What Have They Been Up To? | Hanover Eagles Blog #2 - 2023
January 18, 2023
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What Have They Been Up To? | Hanover Eagles Blog 2023
WRITTEN BY ZOEY GREENBERG
For us nest cam viewers, it may feel as though eagle life stops when the family departs from the nest for their winter adventures. However, life continues. Now that the pair has returned to the nest, we can pause to wonder — what have they been up to since we saw them last?
Winter activities vary between populations of bald eagles, and between individuals. Bald eagles are opportunistic, meaning they take advantage of resources wherever and whenever they can, a trait shared by many scavenging species, including turkey vultures, crows, and ravens. These species are capable of last-minute decisions, which increases their chances of thriving amidst environmental change.
Several populations of bald eagles migrate between breeding and overwintering grounds. These include pairs that breed in northern climates, where inclement weather and food scarcity are expected. Heavy snowfall can pose challenges to bald eagles, as their diet includes carcasses, especially during winter when fish are harder to come by. Snow covers carcasses up. Bald eagles are big birds, so physiologically they can survive cold temperatures better than many of their raptor cousins — but they still need protected roost sites, and they still need to eat. A food shortage will push an eagle to travel.
Roost sites offer shelter, resting perches, and the ability for individual eagles to swap information. Researchers sometimes refer to popular roost sites as “information centers” because vultures and eagles may congregate to make finding food easier. An individual can watch the comings and goings of others and then follow.
The Hanover Eagles Perch at two locations around the nest, the Lakefront Perch and the Sentinel Tree, yesterday they were seen both perched watch the clip below of this behavior:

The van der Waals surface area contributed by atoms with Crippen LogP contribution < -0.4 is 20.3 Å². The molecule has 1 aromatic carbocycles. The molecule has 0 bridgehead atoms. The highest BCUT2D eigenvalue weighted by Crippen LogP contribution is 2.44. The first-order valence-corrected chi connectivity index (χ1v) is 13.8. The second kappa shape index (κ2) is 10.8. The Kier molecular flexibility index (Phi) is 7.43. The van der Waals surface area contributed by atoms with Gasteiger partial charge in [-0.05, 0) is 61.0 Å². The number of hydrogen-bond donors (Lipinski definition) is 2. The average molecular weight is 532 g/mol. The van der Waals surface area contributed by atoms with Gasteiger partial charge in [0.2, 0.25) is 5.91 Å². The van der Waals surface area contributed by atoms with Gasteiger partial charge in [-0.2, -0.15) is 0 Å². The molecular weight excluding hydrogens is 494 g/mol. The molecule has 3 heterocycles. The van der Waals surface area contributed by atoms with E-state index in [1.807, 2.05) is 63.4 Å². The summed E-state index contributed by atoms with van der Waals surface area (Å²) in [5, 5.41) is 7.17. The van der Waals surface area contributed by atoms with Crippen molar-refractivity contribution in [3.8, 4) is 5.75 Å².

Some bald eagles move short distances during the winter, only going as far as necessary. Others stay on their breeding grounds, close to their nest, keeping watch over their territory, nest site, and / or their mate. The Hanover eagles fall into this category, as their presence is fairly consistent year-round. This is good news — it means the pair is finding enough food and shelter close to their Hanover home.
What about the eaglets?
After leaving the nest, last year’s eaglets continued to be fed by their parents for anywhere from 4 to 11 weeks. Begging calls, which alerted the Hanover parents to the location of the fledgling, would have decreased as the youngsters began feeding themselves. This period is called the post-fledging dependence period.
At 17 to 23 weeks of age, the relationship between eaglets and parents likely began to dissipate, and eventually, the young ones officially disperse. Dispersal is defined in the Encyclopedia of Ecology as the “process by which individuals move from the immediate environment of their parents to establish in an area more or less distant from them.” For bald eagles, these distances vary — males tend to disperse sooner than females, yet remain closer to their place of birth. However, few immature eagles end up settling close to where they came from. These dispersal movements are difficult to study without using satellite tracking devices, and even then, researchers are challenged in proving why an individual chose to take the path it did. Food is often part of the equation.
Juvenile bald eagles learn how to feed themselves on the fly (literally and metaphorically) by taking advantage of landfills, butcher scraps, and literally anything edible they can find until they develop adequate fishing techniques (eagles have even been observed fighting over bread in lean years). Bald eagles are also surprisingly efficient runners, and immatures utilize a combination of clumsy flight, ground maneuvering, and jumping during their initial foraging forays.
The first year of an eagle’s life is the most perilous, with a mortality rate of over 50%, but after that their chance of survival increases dramatically. The end of summer and fall seasons were likely tough for the Hanover eaglets, but with such experienced and diligent parents, they could be pushing their way to the front of a juicy carcass as we speak!
Buehler, D. A. (2020). Bald Eagle (Haliaeetus leucocephalus), version 1.0. In Birds of the World (A. F. Poole and F. B. Gill, Editors). Cornell Lab of Ornithology, Ithaca, NY, USA. https://doi.org/10.2173/bow.baleag.01
Ellis, David H. (1979). Development of Behavior in the Golden Eagle. Wildlife Monographs, 70, 394-486.
Fath, Brian (2018). Encyclopedia of Ecology. 2nd Edition. Elsevier.
Gerrard, Jon M. and Bortolotti, Gary R. (1988). The Bald Eagle, Haunts and Habits of a Wilderness Monarch. Smithsonian Institution.
O’Toole, Laura, T. et al. (1999). Postfledging Behavior of Golden Eagles. The Wilson Bulletin, 111(4), 472-477.
Raptor Ecology Specialist - Zoey Greenberg
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